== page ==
Neuroticism is a fundamental personality trait in the study of psychology characterized by anxiety, fear, moodiness, worry, envy, frustration, jealousy, and loneliness. Individuals who score high on neuroticism are more likely than average to experience such feelings as anxiety, anger, envy, guilt, and depressed mood. They respond more poorly to stressors, are more likely to interpret ordinary situations as threatening, and minor frustrations as hopelessly difficult. They are often self-conscious and shy, and they may have trouble controlling urges and delaying gratification. High neuroticism indexes a risk constellation that exists prior to the development and onset of any of the "common mental disorders", such as depression, phobia, panic disorder, other anxiety disorders, and substance use disorder—symptoms that traditionally have been called neuroses.
At the opposite end of the spectrum, individuals who score low in neuroticism are more emotionally stable and less reactive to stress. They tend to be calm, even-tempered, and less likely to feel tense or rattled. Although they are low in negative emotion, they are not necessarily high on positive emotion. Being high on positive emotion is an element of the independent trait of extraversion. Neurotic extraverts, for example, would experience high levels of both positive and negative emotional states, a kind of "emotional roller coaster". Individuals who score low on neuroticism (particularly those who are also high on extraversion) generally report more happiness and satisfaction with their lives.
Like other personality traits, neuroticism is typically viewed as a continuous dimension rather than distinct. Neuroticism test scores approximate a normal distribution given a large enough sample of people.
Extent of neuroticism is generally assessed using self-report measures, although peer-reports and third-party observation can also be used. Self-report measures are either lexical or based on statements. Deciding which measure of either type to use in research is determined by an assessment of psychometric properties and the time and space constraints of the study being undertaken.
Lexical measures use individual adjectives that reflect neurotic traits, such as anxiety, envy, jealousy, moodiness, and are very space and time efficient for research purposes. Goldberg (1992) developed a 20-word measure as part of his 100-word Big Five markers. Saucier (1994) developed a briefer 8-word measure as part of his 40-word mini-markers. Thompson (2008)  systematically revised these measures to develop the International English Mini-Markers which has superior validity and reliability in populations both within and outside North America. Internal consistency reliability of the International English Mini-Markers for the Neuroticism (emotional stability) measure for native English-speakers is reported as .84, that for non-native English-speakers is .77.
Statement measures tend to comprise more words, and hence consume more research instrument space, than lexical measures. Respondents are asked the extent to which they, for example, Remain calm under pressure, or Have frequent mood swings. While some statement-based measures of neuroticism have similarly acceptable psychometric properties in North American populations to lexical measures, their generally emic development makes them less suited to use in other populations. For instance, statements in colloquial North American English like Seldom feel blue and Am often down in the dumps are sometimes hard for non-native English-speakers to understand.
Neuroticism has also been studied from the perspective of Gray's biopsychological theory of personality, using a scale that measures personality along two dimensions: the Behavioural Inhibition System (BIS) and the Behavioural Activation System (BAS). The BIS is thought to be related to sensitivity to punishment as well as avoidance motivation, while the BAS is thought to be related to sensitivity to reward as well as approach motivation. Neuroticism has been found to be positively correlated with the BIS scale, and negatively correlated with the BAS scale.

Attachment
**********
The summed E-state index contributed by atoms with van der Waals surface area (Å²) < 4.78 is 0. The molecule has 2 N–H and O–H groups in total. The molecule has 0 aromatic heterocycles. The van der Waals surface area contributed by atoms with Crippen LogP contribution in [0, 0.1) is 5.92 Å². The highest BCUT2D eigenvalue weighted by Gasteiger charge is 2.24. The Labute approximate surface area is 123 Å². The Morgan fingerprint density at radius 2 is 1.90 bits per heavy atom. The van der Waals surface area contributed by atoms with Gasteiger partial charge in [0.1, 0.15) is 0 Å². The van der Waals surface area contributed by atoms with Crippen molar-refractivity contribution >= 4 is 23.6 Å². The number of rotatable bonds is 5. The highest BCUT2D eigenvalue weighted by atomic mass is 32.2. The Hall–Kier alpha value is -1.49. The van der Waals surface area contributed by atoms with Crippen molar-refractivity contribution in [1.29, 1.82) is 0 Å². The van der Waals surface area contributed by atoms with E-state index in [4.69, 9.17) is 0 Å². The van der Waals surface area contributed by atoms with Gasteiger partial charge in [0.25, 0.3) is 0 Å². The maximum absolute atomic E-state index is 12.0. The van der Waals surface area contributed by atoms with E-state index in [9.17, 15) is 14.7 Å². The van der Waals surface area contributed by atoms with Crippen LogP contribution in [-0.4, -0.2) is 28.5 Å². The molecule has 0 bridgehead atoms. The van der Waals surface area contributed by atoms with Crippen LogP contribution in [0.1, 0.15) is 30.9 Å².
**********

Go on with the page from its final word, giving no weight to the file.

Research has found that a wide range of clinical mental disorders are associated with elevated levels of neuroticism compared to levels in the general population. Disorders associated with elevated neuroticism include mood disorders, such as depression and bipolar disorder, anxiety disorders, eating disorders, schizophrenia and schizoaffective disorder, dissociative identity disorder, and hypochondriasis. Personality disorders as listed in DSM-IV in general tend to be associated with elevated neuroticism. A meta-analysis found that Borderline, Paranoid, Schizotypal, Avoidant, and Dependent Personality disorders were each associated with substantial levels of neuroticism (correlations ranging from .28 to .49). The remaining personality disorders had either modest positive or non-significant (in the case of narcissistic and histrionic) associations with neuroticism. A meta-analysis of 59 longitudinal studies showed that high neuroticism predicted the development of anxiety, depression, substance abuse, psychosis, schizophrenia, and non-specific mental distress, also after adjustment for baseline symptoms and psychiatric history. Mood disorders tend to have a much larger association with neuroticism than most other disorders.
Neuroticism appears to be related to physiological differences in the brain. Hans Eysenck theorized that neuroticism is a function of activity in the limbic system, and his research suggests that people who score highly on measures of neuroticism have a more reactive sympathetic nervous system, and are more sensitive to environmental stimulation. Behavioral genetics researchers have found that a significant portion of the variability on measures of neuroticism can be attributed to genetic factors.
A study with positron emission tomography has found that healthy subjects that score high on the NEO PI-R neuroticism dimension tend to have high altanserin binding in the frontolimbic region of the brain—an indication that these subjects tend to have more of the 5-HT2A receptor in that location. Another study has found that healthy subjects with a high neuroticism score tend to have higher DASB binding in the thalamus; DASB is a ligand that binds to the serotonin transporter protein.